In today’s Journal
* I’m back
* A solid recommendation
* Quotes of the day
* Possibly a New Endeavor
* Topic: On Taking Time Off
* Daily diary
* Of Interest (a ton of good stuff)
* The numbers
I’m back. I actually got back late yesterday morning, but I had a lot of email etc. to catch up on, so I let yesterday’s post go as it was. (grin)
At least you got a topic, eh? Eh? (grin) Good to be back around you folks. Thanks for hanging around.
The break was good. My buddy said he came away with a new commitment concerning taking his writing in a particular direction. I came away jonesing to write and annoyed with myself for taking so much time off.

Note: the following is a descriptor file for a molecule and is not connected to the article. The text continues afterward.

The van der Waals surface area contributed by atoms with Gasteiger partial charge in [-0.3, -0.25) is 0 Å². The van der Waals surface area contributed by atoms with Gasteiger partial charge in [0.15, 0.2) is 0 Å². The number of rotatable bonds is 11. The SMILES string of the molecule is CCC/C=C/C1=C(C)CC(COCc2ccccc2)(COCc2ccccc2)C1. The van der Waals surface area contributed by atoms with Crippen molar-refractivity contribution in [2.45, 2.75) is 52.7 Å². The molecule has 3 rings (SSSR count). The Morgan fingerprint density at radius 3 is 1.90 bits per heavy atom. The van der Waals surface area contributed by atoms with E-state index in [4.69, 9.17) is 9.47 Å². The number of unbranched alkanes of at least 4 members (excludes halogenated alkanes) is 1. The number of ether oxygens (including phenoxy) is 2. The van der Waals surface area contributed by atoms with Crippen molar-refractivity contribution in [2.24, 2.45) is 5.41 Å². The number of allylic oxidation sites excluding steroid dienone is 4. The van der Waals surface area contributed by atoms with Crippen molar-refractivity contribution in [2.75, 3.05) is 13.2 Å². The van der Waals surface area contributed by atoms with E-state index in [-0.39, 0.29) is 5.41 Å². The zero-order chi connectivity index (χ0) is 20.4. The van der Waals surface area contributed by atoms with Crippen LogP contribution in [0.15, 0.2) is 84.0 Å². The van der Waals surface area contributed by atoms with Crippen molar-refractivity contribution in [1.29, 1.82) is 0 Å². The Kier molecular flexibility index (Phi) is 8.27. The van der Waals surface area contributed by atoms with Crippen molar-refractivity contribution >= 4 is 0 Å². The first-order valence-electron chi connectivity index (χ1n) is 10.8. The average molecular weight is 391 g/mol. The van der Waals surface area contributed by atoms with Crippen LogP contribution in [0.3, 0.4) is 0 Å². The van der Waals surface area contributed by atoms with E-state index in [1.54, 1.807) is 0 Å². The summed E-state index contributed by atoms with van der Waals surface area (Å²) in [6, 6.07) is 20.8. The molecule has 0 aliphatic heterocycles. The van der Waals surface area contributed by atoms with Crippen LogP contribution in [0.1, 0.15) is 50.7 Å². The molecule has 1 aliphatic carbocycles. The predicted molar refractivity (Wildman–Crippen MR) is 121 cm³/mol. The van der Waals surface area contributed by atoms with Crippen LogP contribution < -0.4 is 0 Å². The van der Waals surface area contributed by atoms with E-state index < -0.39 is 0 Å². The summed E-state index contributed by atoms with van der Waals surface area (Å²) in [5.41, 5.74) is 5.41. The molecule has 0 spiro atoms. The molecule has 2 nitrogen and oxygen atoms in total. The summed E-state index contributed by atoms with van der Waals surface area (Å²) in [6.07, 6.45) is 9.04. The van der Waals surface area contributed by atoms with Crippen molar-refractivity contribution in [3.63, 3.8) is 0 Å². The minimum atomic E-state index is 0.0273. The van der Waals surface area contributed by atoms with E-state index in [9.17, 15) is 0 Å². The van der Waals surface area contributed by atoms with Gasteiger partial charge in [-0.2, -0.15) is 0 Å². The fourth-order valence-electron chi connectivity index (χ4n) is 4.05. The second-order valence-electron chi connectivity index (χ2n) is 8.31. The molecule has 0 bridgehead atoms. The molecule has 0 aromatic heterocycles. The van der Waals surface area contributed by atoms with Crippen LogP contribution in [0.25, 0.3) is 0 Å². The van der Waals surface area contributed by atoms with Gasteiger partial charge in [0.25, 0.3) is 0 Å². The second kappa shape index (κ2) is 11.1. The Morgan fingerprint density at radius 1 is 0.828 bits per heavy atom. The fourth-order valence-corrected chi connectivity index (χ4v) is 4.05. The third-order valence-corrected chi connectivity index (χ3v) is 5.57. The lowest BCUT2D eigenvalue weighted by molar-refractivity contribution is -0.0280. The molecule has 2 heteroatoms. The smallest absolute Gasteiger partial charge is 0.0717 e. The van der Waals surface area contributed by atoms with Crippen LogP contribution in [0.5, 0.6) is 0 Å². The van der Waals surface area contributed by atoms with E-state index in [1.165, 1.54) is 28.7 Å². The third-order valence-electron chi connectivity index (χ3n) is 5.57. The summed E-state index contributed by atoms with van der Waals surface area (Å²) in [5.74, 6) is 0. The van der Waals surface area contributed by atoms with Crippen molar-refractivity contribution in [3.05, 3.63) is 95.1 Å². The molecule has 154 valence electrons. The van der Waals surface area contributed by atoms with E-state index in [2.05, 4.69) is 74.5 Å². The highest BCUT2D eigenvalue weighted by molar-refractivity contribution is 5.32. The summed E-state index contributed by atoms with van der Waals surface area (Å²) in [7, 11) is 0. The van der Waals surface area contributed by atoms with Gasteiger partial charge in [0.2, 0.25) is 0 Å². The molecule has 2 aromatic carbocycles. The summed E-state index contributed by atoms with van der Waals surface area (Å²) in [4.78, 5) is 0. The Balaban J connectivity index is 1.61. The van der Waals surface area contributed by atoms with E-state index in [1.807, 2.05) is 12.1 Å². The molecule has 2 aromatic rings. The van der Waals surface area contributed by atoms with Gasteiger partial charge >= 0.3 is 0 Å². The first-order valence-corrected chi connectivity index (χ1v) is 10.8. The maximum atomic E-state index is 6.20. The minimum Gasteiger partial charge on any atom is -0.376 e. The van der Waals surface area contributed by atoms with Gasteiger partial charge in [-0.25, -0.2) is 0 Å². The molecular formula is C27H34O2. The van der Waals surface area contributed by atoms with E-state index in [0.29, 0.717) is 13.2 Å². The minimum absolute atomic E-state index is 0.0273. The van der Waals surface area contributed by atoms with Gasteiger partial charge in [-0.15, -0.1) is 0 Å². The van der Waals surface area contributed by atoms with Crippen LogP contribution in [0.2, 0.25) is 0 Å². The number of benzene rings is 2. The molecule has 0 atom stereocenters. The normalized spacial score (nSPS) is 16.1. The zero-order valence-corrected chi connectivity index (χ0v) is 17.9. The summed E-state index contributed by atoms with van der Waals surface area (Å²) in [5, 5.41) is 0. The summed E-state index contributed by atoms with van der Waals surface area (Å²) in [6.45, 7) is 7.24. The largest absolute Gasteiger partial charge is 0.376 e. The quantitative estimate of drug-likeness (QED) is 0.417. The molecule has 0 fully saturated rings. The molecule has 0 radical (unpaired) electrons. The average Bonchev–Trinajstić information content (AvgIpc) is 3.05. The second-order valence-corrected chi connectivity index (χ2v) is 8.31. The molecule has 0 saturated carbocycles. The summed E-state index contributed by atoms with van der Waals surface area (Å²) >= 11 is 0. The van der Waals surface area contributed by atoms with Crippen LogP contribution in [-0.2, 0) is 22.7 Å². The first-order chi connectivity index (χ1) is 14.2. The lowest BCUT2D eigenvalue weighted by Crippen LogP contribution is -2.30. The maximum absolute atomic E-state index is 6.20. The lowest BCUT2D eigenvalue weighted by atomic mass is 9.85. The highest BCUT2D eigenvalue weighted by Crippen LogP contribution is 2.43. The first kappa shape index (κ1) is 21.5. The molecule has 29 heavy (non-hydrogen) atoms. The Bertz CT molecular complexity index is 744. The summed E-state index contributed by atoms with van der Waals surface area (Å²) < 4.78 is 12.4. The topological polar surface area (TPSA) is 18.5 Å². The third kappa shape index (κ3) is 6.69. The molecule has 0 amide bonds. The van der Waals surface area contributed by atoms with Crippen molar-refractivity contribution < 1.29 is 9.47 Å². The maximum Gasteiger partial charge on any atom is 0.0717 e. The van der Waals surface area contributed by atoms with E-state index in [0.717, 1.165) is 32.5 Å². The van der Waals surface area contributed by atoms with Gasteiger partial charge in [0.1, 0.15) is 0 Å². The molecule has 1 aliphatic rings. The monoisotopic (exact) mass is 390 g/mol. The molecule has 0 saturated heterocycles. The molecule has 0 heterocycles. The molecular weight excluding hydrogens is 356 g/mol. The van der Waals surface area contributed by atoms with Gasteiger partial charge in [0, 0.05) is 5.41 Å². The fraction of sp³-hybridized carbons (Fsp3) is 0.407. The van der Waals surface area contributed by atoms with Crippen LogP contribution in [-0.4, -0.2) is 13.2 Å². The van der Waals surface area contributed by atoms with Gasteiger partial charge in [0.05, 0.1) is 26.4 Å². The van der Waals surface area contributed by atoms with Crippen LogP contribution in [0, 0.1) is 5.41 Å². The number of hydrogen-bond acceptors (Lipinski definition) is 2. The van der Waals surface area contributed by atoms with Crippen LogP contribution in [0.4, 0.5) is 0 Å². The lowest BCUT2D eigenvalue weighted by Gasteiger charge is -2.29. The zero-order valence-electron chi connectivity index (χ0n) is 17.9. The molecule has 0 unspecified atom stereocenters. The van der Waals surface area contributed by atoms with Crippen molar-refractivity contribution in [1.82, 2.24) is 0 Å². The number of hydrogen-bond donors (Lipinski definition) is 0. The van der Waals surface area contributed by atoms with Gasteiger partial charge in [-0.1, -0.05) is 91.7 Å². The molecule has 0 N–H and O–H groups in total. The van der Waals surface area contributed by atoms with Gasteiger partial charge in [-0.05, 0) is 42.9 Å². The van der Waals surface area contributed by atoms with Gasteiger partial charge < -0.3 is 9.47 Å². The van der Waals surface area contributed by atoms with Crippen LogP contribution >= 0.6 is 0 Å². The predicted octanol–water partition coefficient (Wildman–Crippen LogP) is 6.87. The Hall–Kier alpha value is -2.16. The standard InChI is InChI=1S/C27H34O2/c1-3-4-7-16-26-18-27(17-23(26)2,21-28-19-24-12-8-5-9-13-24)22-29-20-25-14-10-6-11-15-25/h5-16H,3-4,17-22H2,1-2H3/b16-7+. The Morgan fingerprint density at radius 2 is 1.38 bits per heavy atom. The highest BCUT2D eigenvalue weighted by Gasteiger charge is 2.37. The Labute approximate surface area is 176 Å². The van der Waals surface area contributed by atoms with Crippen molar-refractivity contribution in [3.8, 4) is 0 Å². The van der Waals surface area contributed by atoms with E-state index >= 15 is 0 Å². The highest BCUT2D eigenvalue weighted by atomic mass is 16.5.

I also came away with one new notion: that when I finish one fiction project, I should start something new, that same day if possible, even if it’s only a few hundred words. Something to keep the forward momentum going.
And why shouldn’t it be possible? I’ll institute that new habit once I begin writing again, which should be in a day or two.
In other words, for me, ‘that’ I write truly is more important than ‘what’ I write. Isaac Asimov, in his quote below, sums up my own feelings perfectly.
Time to rededicate myself to writing fiction.
Want a short but great nonfiction book that 1) will motivate you to write, 2) show you what is required to be considered “prolific,” or 3) both?
If so—and I can’t recommend this strongly enough—buy and read Writing Secrets of the World’s Most Prolific Authors by Sean McLachlan. Great, great book.
Quotes of the Day
“Two roads diverged in a wood, and I—
I took the one less traveled by,
And that has made all the difference.”
Robert Frost in “The Road Not Taken”